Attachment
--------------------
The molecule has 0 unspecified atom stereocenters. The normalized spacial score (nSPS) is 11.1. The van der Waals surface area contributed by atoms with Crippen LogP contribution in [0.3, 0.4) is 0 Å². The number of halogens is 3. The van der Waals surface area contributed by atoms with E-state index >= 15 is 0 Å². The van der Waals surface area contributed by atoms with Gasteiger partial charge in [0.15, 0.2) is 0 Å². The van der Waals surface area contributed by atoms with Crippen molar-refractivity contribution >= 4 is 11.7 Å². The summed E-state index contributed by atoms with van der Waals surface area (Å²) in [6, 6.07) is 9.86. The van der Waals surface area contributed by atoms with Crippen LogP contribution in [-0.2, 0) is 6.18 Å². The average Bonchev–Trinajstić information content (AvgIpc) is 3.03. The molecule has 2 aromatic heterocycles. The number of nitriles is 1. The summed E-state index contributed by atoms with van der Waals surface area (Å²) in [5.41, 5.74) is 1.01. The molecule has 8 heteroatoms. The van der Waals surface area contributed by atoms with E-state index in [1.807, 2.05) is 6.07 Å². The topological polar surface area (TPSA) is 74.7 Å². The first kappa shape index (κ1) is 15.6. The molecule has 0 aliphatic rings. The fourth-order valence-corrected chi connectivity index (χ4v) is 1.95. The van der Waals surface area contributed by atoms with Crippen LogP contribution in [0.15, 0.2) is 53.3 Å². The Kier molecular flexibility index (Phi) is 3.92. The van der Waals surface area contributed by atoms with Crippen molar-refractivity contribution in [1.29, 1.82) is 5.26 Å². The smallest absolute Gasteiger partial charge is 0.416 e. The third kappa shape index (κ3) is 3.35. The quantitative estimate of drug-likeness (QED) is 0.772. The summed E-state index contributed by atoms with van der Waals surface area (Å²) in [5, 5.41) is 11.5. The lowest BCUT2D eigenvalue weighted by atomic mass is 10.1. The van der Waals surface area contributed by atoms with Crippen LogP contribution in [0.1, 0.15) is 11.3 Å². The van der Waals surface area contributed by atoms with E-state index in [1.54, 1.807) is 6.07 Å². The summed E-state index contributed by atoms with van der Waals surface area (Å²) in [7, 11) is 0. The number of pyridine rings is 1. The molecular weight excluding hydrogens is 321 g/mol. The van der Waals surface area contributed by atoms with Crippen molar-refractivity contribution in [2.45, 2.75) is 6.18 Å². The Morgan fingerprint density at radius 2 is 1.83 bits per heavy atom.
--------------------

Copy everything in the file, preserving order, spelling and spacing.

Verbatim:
The molecule has 0 unspecified atom stereocenters. The normalized spacial score (nSPS) is 11.1. The van der Waals surface area contributed by atoms with Crippen LogP contribution in [0.3, 0.4) is 0 Å². The number of halogens is 3. The van der Waals surface area contributed by atoms with E-state index >= 15 is 0 Å². The van der Waals surface area contributed by atoms with Gasteiger partial charge in [0.15, 0.2) is 0 Å². The van der Waals surface area contributed by atoms with Crippen molar-refractivity contribution >= 4 is 11.7 Å². The summed E-state index contributed by atoms with van der Waals surface area (Å²) in [6, 6.07) is 9.86. The van der Waals surface area contributed by atoms with Crippen LogP contribution in [-0.2, 0) is 6.18 Å². The average Bonchev–Trinajstić information content (AvgIpc) is 3.03. The molecule has 2 aromatic heterocycles. The number of nitriles is 1. The summed E-state index contributed by atoms with van der Waals surface area (Å²) in [5.41, 5.74) is 1.01. The molecule has 8 heteroatoms. The van der Waals surface area contributed by atoms with E-state index in [1.807, 2.05) is 6.07 Å². The topological polar surface area (TPSA) is 74.7 Å². The first kappa shape index (κ1) is 15.6. The molecule has 0 aliphatic rings. The fourth-order valence-corrected chi connectivity index (χ4v) is 1.95. The van der Waals surface area contributed by atoms with Crippen LogP contribution in [0.15, 0.2) is 53.3 Å². The Kier molecular flexibility index (Phi) is 3.92. The van der Waals surface area contributed by atoms with Crippen molar-refractivity contribution in [1.29, 1.82) is 5.26 Å². The smallest absolute Gasteiger partial charge is 0.416 e. The third kappa shape index (κ3) is 3.35. The quantitative estimate of drug-likeness (QED) is 0.772. The summed E-state index contributed by atoms with van der Waals surface area (Å²) in [5, 5.41) is 11.5. The lowest BCUT2D eigenvalue weighted by atomic mass is 10.1. The van der Waals surface area contributed by atoms with Crippen LogP contribution in [0.1, 0.15) is 11.3 Å². The van der Waals surface area contributed by atoms with E-state index in [1.54, 1.807) is 6.07 Å². The summed E-state index contributed by atoms with van der Waals surface area (Å²) in [7, 11) is 0. The number of pyridine rings is 1. The molecular weight excluding hydrogens is 321 g/mol. The van der Waals surface area contributed by atoms with Crippen molar-refractivity contribution in [2.45, 2.75) is 6.18 Å². The Morgan fingerprint density at radius 2 is 1.83 bits per heavy atom.